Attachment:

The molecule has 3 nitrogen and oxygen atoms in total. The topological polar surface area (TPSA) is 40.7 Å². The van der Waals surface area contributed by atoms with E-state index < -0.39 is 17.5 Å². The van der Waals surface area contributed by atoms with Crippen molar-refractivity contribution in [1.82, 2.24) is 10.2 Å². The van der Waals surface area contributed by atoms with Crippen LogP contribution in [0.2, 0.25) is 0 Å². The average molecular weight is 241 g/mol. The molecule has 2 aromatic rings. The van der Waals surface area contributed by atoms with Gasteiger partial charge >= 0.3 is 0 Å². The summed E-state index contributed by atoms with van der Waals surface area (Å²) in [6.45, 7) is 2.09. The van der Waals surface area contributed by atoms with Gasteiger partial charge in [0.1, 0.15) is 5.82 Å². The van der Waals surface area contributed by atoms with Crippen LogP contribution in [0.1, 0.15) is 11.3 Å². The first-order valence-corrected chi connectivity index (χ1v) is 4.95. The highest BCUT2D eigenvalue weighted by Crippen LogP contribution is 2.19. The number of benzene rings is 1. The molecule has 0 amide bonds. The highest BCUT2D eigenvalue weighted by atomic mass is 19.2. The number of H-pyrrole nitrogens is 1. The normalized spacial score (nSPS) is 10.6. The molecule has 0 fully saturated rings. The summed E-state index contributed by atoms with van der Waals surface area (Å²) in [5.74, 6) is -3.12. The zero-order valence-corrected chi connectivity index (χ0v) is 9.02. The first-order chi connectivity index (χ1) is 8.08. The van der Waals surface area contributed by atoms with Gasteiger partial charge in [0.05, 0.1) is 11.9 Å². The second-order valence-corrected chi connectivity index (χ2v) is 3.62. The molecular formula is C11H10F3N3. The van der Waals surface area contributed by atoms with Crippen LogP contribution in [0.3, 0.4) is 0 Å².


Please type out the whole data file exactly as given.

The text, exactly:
The molecule has 3 nitrogen and oxygen atoms in total. The topological polar surface area (TPSA) is 40.7 Å². The van der Waals surface area contributed by atoms with E-state index < -0.39 is 17.5 Å². The van der Waals surface area contributed by atoms with Crippen molar-refractivity contribution in [1.82, 2.24) is 10.2 Å². The van der Waals surface area contributed by atoms with Crippen LogP contribution in [0.2, 0.25) is 0 Å². The average molecular weight is 241 g/mol. The molecule has 2 aromatic rings. The van der Waals surface area contributed by atoms with Gasteiger partial charge >= 0.3 is 0 Å². The summed E-state index contributed by atoms with van der Waals surface area (Å²) in [6.45, 7) is 2.09. The van der Waals surface area contributed by atoms with Gasteiger partial charge in [0.1, 0.15) is 5.82 Å². The van der Waals surface area contributed by atoms with Crippen LogP contribution in [0.1, 0.15) is 11.3 Å². The first-order valence-corrected chi connectivity index (χ1v) is 4.95. The highest BCUT2D eigenvalue weighted by Crippen LogP contribution is 2.19. The number of benzene rings is 1. The molecule has 0 amide bonds. The highest BCUT2D eigenvalue weighted by atomic mass is 19.2. The number of H-pyrrole nitrogens is 1. The normalized spacial score (nSPS) is 10.6. The molecule has 0 fully saturated rings. The summed E-state index contributed by atoms with van der Waals surface area (Å²) in [5.74, 6) is -3.12. The zero-order valence-corrected chi connectivity index (χ0v) is 9.02. The first-order chi connectivity index (χ1) is 8.08. The van der Waals surface area contributed by atoms with Gasteiger partial charge in [0.05, 0.1) is 11.9 Å². The second-order valence-corrected chi connectivity index (χ2v) is 3.62. The molecular formula is C11H10F3N3. The van der Waals surface area contributed by atoms with Crippen LogP contribution in [0.3, 0.4) is 0 Å².